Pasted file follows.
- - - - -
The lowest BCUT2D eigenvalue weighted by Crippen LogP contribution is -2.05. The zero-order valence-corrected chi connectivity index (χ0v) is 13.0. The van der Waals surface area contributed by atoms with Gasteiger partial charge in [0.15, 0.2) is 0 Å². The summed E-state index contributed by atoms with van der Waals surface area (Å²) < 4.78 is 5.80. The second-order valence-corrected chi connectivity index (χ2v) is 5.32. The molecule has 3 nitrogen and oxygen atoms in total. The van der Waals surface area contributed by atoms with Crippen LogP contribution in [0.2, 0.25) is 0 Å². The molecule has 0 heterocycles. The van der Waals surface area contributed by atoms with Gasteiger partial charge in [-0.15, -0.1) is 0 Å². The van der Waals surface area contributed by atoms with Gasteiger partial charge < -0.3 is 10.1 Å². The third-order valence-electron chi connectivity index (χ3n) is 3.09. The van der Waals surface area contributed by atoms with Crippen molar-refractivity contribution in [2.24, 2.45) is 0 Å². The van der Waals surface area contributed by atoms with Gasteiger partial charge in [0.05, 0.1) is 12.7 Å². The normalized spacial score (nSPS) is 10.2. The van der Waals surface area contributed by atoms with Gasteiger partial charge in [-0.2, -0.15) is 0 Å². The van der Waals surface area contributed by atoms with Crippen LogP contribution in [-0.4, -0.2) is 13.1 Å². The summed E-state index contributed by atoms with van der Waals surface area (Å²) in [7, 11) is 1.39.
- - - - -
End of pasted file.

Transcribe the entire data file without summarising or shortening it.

The lowest BCUT2D eigenvalue weighted by Crippen LogP contribution is -2.05. The zero-order valence-corrected chi connectivity index (χ0v) is 13.0. The van der Waals surface area contributed by atoms with Gasteiger partial charge in [0.15, 0.2) is 0 Å². The summed E-state index contributed by atoms with van der Waals surface area (Å²) < 4.78 is 5.80. The second-order valence-corrected chi connectivity index (χ2v) is 5.32. The molecule has 3 nitrogen and oxygen atoms in total. The van der Waals surface area contributed by atoms with Crippen LogP contribution in [0.2, 0.25) is 0 Å². The molecule has 0 heterocycles. The van der Waals surface area contributed by atoms with Gasteiger partial charge in [-0.15, -0.1) is 0 Å². The van der Waals surface area contributed by atoms with Gasteiger partial charge < -0.3 is 10.1 Å². The third-order valence-electron chi connectivity index (χ3n) is 3.09. The van der Waals surface area contributed by atoms with Crippen molar-refractivity contribution in [2.24, 2.45) is 0 Å². The van der Waals surface area contributed by atoms with Gasteiger partial charge in [0.05, 0.1) is 12.7 Å². The normalized spacial score (nSPS) is 10.2. The van der Waals surface area contributed by atoms with Gasteiger partial charge in [-0.2, -0.15) is 0 Å². The van der Waals surface area contributed by atoms with Crippen LogP contribution in [-0.4, -0.2) is 13.1 Å². The summed E-state index contributed by atoms with van der Waals surface area (Å²) in [7, 11) is 1.39.